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And you are one-hundred percent correct. Working code works well with resumes, but it's not entirely practical to send a CD-ROM with every resume you send out there, especially when IT departments are already cautious about software they don't directly support as a means of protocol security.

On top of this, you have to consider that hiring managers and recruiters are just the first barrier to defense when it comes to the process of making hiring decisions. Often, they have to place individuals in departments that aren't development, thus, expecting them to look at any code you've produced or software you've written is almost moot. They don't know what the code means, if it's good or bad code and whether or not it's a fair indicator of how your contributions and work ethic can impact the department needing a vacancy filled. At the same time, they have no idea if the software you've provided a download link to is software you wrote over a weekend by copy and pasting tutorial code, without actually learning how to employ critical thinking skills as a developer.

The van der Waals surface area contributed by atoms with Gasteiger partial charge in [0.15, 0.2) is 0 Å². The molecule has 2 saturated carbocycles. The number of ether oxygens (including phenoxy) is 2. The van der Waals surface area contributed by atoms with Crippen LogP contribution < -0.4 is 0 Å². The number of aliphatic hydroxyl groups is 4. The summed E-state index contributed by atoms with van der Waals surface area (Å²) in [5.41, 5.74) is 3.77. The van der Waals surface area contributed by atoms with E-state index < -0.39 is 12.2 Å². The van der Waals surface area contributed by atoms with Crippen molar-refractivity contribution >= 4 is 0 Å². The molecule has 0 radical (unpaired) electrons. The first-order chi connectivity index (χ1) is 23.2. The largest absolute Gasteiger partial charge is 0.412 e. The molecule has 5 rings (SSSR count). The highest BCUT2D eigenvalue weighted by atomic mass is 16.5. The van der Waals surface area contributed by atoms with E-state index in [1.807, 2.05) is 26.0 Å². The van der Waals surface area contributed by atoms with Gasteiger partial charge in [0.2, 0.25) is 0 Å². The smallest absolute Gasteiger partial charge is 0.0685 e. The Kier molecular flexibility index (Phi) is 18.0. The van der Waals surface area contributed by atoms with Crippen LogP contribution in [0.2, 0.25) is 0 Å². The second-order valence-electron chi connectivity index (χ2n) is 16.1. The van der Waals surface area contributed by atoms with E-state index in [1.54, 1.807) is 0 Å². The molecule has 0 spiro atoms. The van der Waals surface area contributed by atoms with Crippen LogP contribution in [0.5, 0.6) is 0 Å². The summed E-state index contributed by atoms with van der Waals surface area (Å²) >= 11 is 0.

In my work process, when screening clients, a resume entails everything from candidate discovery to candidate placement, it's entirely in the candidates ability to sell to me that they are the candidate for the job vacancy. The physical resume is just the bridge I use to connect that candidate to the hiring manager.

Sifting through resumes is admittedly tiring, but the moment I come across one that has actual accomplishments and enables me with a feeling that this person did more than clock in, crunch away at an IDE, and clocked out, that's when I set that resume to the side and make a mental note that "John Doe deserves a phone call".




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